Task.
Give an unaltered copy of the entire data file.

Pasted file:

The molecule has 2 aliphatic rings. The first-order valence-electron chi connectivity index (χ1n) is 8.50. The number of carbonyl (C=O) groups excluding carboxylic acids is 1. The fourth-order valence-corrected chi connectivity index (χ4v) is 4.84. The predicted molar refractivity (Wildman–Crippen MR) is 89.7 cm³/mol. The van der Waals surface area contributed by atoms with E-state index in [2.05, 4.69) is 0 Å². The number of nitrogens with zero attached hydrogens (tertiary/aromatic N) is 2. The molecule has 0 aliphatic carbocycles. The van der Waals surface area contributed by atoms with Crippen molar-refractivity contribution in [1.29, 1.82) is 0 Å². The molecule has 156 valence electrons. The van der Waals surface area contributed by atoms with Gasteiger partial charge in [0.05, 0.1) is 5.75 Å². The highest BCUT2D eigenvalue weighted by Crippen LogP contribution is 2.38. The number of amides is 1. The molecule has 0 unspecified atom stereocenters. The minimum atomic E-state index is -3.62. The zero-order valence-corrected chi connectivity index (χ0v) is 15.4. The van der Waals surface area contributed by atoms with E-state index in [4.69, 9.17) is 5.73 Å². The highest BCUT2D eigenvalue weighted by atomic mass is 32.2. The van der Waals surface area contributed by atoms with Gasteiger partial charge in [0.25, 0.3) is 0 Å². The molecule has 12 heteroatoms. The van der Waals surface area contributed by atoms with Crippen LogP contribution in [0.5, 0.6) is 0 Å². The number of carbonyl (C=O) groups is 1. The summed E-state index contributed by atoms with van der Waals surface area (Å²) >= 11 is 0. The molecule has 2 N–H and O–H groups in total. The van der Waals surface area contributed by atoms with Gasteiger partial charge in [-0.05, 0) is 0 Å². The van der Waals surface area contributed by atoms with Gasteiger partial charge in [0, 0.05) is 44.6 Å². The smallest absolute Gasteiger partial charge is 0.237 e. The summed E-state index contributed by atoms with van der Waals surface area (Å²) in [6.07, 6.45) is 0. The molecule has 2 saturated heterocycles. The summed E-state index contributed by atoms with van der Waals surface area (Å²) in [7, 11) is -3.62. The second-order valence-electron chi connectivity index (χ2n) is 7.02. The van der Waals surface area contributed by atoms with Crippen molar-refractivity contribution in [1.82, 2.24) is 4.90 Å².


The molecule has 2 aliphatic rings. The first-order valence-electron chi connectivity index (χ1n) is 8.50. The number of carbonyl (C=O) groups excluding carboxylic acids is 1. The fourth-order valence-corrected chi connectivity index (χ4v) is 4.84. The predicted molar refractivity (Wildman–Crippen MR) is 89.7 cm³/mol. The van der Waals surface area contributed by atoms with E-state index in [2.05, 4.69) is 0 Å². The number of nitrogens with zero attached hydrogens (tertiary/aromatic N) is 2. The molecule has 0 aliphatic carbocycles. The van der Waals surface area contributed by atoms with Crippen molar-refractivity contribution in [1.29, 1.82) is 0 Å². The molecule has 156 valence electrons. The van der Waals surface area contributed by atoms with Gasteiger partial charge in [0.05, 0.1) is 5.75 Å². The highest BCUT2D eigenvalue weighted by Crippen LogP contribution is 2.38. The number of amides is 1. The molecule has 0 unspecified atom stereocenters. The minimum atomic E-state index is -3.62. The zero-order valence-corrected chi connectivity index (χ0v) is 15.4. The van der Waals surface area contributed by atoms with E-state index in [4.69, 9.17) is 5.73 Å². The highest BCUT2D eigenvalue weighted by atomic mass is 32.2. The van der Waals surface area contributed by atoms with Gasteiger partial charge in [0.25, 0.3) is 0 Å². The molecule has 12 heteroatoms. The van der Waals surface area contributed by atoms with Crippen LogP contribution in [0.5, 0.6) is 0 Å². The number of carbonyl (C=O) groups is 1. The summed E-state index contributed by atoms with van der Waals surface area (Å²) >= 11 is 0. The molecule has 2 N–H and O–H groups in total. The van der Waals surface area contributed by atoms with Gasteiger partial charge in [-0.05, 0) is 0 Å². The van der Waals surface area contributed by atoms with Gasteiger partial charge in [0, 0.05) is 44.6 Å². The smallest absolute Gasteiger partial charge is 0.237 e. The summed E-state index contributed by atoms with van der Waals surface area (Å²) in [6.07, 6.45) is 0. The molecule has 2 saturated heterocycles. The summed E-state index contributed by atoms with van der Waals surface area (Å²) in [7, 11) is -3.62. The second-order valence-electron chi connectivity index (χ2n) is 7.02. The van der Waals surface area contributed by atoms with Crippen molar-refractivity contribution in [1.82, 2.24) is 4.90 Å².